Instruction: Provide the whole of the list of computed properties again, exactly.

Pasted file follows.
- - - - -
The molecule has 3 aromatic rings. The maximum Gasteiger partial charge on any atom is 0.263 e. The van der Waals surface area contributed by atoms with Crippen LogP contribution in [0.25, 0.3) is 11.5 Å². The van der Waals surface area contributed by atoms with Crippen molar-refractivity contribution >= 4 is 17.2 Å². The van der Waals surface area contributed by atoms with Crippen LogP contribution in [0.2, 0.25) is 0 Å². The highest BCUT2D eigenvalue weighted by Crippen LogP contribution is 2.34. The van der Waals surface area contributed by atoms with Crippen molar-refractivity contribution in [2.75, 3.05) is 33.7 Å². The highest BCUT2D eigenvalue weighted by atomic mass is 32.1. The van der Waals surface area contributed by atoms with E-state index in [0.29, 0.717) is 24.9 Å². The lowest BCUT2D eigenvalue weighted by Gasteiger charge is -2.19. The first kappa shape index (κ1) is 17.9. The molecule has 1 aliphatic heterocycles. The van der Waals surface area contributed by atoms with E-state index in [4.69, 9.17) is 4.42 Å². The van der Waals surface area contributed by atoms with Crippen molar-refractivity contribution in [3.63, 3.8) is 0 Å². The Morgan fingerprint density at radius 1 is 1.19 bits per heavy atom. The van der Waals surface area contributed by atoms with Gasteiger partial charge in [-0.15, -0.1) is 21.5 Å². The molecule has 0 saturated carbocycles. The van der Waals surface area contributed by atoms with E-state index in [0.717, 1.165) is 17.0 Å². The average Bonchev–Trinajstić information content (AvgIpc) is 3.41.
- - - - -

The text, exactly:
The molecule has 3 aromatic rings. The maximum Gasteiger partial charge on any atom is 0.263 e. The van der Waals surface area contributed by atoms with Crippen LogP contribution in [0.25, 0.3) is 11.5 Å². The van der Waals surface area contributed by atoms with Crippen molar-refractivity contribution >= 4 is 17.2 Å². The van der Waals surface area contributed by atoms with Crippen LogP contribution in [0.2, 0.25) is 0 Å². The highest BCUT2D eigenvalue weighted by Crippen LogP contribution is 2.34. The van der Waals surface area contributed by atoms with Crippen molar-refractivity contribution in [2.75, 3.05) is 33.7 Å². The highest BCUT2D eigenvalue weighted by atomic mass is 32.1. The van der Waals surface area contributed by atoms with E-state index in [0.29, 0.717) is 24.9 Å². The lowest BCUT2D eigenvalue weighted by Gasteiger charge is -2.19. The first kappa shape index (κ1) is 17.9. The molecule has 1 aliphatic heterocycles. The van der Waals surface area contributed by atoms with E-state index in [4.69, 9.17) is 4.42 Å². The van der Waals surface area contributed by atoms with Crippen molar-refractivity contribution in [3.63, 3.8) is 0 Å². The Morgan fingerprint density at radius 1 is 1.19 bits per heavy atom. The van der Waals surface area contributed by atoms with Gasteiger partial charge in [-0.15, -0.1) is 21.5 Å². The molecule has 0 saturated carbocycles. The van der Waals surface area contributed by atoms with E-state index in [0.717, 1.165) is 17.0 Å². The average Bonchev–Trinajstić information content (AvgIpc) is 3.41.